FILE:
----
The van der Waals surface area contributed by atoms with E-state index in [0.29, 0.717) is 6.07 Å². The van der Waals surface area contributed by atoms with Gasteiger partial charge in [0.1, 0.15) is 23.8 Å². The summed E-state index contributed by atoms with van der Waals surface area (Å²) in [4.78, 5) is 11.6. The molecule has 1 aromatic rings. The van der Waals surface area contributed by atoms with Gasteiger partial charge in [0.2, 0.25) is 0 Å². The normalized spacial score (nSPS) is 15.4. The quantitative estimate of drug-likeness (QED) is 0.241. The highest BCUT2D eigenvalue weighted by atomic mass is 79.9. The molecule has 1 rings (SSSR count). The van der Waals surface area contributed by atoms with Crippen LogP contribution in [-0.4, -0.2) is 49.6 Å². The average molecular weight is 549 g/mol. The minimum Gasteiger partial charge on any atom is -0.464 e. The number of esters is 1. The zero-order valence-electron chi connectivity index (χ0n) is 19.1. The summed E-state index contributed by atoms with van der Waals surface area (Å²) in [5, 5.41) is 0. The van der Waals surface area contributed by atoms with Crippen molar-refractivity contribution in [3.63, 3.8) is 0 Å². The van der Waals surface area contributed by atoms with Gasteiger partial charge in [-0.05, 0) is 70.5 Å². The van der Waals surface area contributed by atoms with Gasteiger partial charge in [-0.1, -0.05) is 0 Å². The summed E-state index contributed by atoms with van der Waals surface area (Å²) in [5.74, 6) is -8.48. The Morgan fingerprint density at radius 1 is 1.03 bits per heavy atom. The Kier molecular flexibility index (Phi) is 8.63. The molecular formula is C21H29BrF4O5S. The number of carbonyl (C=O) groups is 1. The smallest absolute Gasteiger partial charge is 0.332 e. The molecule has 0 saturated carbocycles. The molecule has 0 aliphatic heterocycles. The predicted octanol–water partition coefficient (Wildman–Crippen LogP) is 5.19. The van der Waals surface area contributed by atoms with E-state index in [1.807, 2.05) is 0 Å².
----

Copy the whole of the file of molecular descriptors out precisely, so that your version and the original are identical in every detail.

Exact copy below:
The van der Waals surface area contributed by atoms with E-state index in [0.29, 0.717) is 6.07 Å². The van der Waals surface area contributed by atoms with Gasteiger partial charge in [0.1, 0.15) is 23.8 Å². The summed E-state index contributed by atoms with van der Waals surface area (Å²) in [4.78, 5) is 11.6. The molecule has 1 aromatic rings. The van der Waals surface area contributed by atoms with Gasteiger partial charge in [0.2, 0.25) is 0 Å². The normalized spacial score (nSPS) is 15.4. The quantitative estimate of drug-likeness (QED) is 0.241. The highest BCUT2D eigenvalue weighted by atomic mass is 79.9. The molecule has 1 rings (SSSR count). The van der Waals surface area contributed by atoms with Crippen LogP contribution in [-0.4, -0.2) is 49.6 Å². The average molecular weight is 549 g/mol. The minimum Gasteiger partial charge on any atom is -0.464 e. The number of esters is 1. The zero-order valence-electron chi connectivity index (χ0n) is 19.1. The summed E-state index contributed by atoms with van der Waals surface area (Å²) in [5, 5.41) is 0. The van der Waals surface area contributed by atoms with Crippen molar-refractivity contribution in [3.63, 3.8) is 0 Å². The van der Waals surface area contributed by atoms with Gasteiger partial charge in [-0.05, 0) is 70.5 Å². The van der Waals surface area contributed by atoms with Gasteiger partial charge in [-0.1, -0.05) is 0 Å². The summed E-state index contributed by atoms with van der Waals surface area (Å²) in [5.74, 6) is -8.48. The Morgan fingerprint density at radius 1 is 1.03 bits per heavy atom. The Kier molecular flexibility index (Phi) is 8.63. The molecular formula is C21H29BrF4O5S. The number of carbonyl (C=O) groups is 1. The smallest absolute Gasteiger partial charge is 0.332 e. The molecule has 0 saturated carbocycles. The molecule has 0 aliphatic heterocycles. The predicted octanol–water partition coefficient (Wildman–Crippen LogP) is 5.19. The van der Waals surface area contributed by atoms with E-state index in [1.807, 2.05) is 0 Å².